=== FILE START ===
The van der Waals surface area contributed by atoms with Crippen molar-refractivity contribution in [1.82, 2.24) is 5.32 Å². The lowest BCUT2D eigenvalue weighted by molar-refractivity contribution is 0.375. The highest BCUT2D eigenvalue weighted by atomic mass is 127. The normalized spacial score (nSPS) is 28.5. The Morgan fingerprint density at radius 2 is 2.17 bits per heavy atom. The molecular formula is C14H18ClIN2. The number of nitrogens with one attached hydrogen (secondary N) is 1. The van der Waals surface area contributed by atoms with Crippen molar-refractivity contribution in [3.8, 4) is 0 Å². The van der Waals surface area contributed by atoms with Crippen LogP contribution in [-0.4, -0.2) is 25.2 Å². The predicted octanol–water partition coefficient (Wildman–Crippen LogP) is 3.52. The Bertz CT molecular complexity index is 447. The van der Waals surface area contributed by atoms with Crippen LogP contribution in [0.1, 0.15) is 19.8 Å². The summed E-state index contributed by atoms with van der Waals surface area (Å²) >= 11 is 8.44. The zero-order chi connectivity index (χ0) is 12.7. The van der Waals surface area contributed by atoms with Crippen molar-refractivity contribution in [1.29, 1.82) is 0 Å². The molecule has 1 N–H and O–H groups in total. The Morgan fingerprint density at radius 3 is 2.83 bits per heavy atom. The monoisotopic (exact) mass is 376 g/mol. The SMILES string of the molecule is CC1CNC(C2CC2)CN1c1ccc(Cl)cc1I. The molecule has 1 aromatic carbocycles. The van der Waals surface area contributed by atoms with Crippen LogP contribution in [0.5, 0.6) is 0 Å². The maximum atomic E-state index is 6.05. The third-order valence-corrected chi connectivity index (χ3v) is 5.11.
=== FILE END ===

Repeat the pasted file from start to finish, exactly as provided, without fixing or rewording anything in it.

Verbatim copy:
The van der Waals surface area contributed by atoms with Crippen molar-refractivity contribution in [1.82, 2.24) is 5.32 Å². The lowest BCUT2D eigenvalue weighted by molar-refractivity contribution is 0.375. The highest BCUT2D eigenvalue weighted by atomic mass is 127. The normalized spacial score (nSPS) is 28.5. The Morgan fingerprint density at radius 2 is 2.17 bits per heavy atom. The molecular formula is C14H18ClIN2. The number of nitrogens with one attached hydrogen (secondary N) is 1. The van der Waals surface area contributed by atoms with Crippen molar-refractivity contribution in [3.8, 4) is 0 Å². The van der Waals surface area contributed by atoms with Crippen LogP contribution in [-0.4, -0.2) is 25.2 Å². The predicted octanol–water partition coefficient (Wildman–Crippen LogP) is 3.52. The Bertz CT molecular complexity index is 447. The van der Waals surface area contributed by atoms with Crippen LogP contribution in [0.1, 0.15) is 19.8 Å². The summed E-state index contributed by atoms with van der Waals surface area (Å²) >= 11 is 8.44. The zero-order chi connectivity index (χ0) is 12.7. The van der Waals surface area contributed by atoms with Crippen molar-refractivity contribution in [1.29, 1.82) is 0 Å². The molecule has 1 N–H and O–H groups in total. The Morgan fingerprint density at radius 3 is 2.83 bits per heavy atom. The monoisotopic (exact) mass is 376 g/mol. The SMILES string of the molecule is CC1CNC(C2CC2)CN1c1ccc(Cl)cc1I. The molecule has 1 aromatic carbocycles. The van der Waals surface area contributed by atoms with Crippen LogP contribution in [0.5, 0.6) is 0 Å². The maximum atomic E-state index is 6.05. The third-order valence-corrected chi connectivity index (χ3v) is 5.11.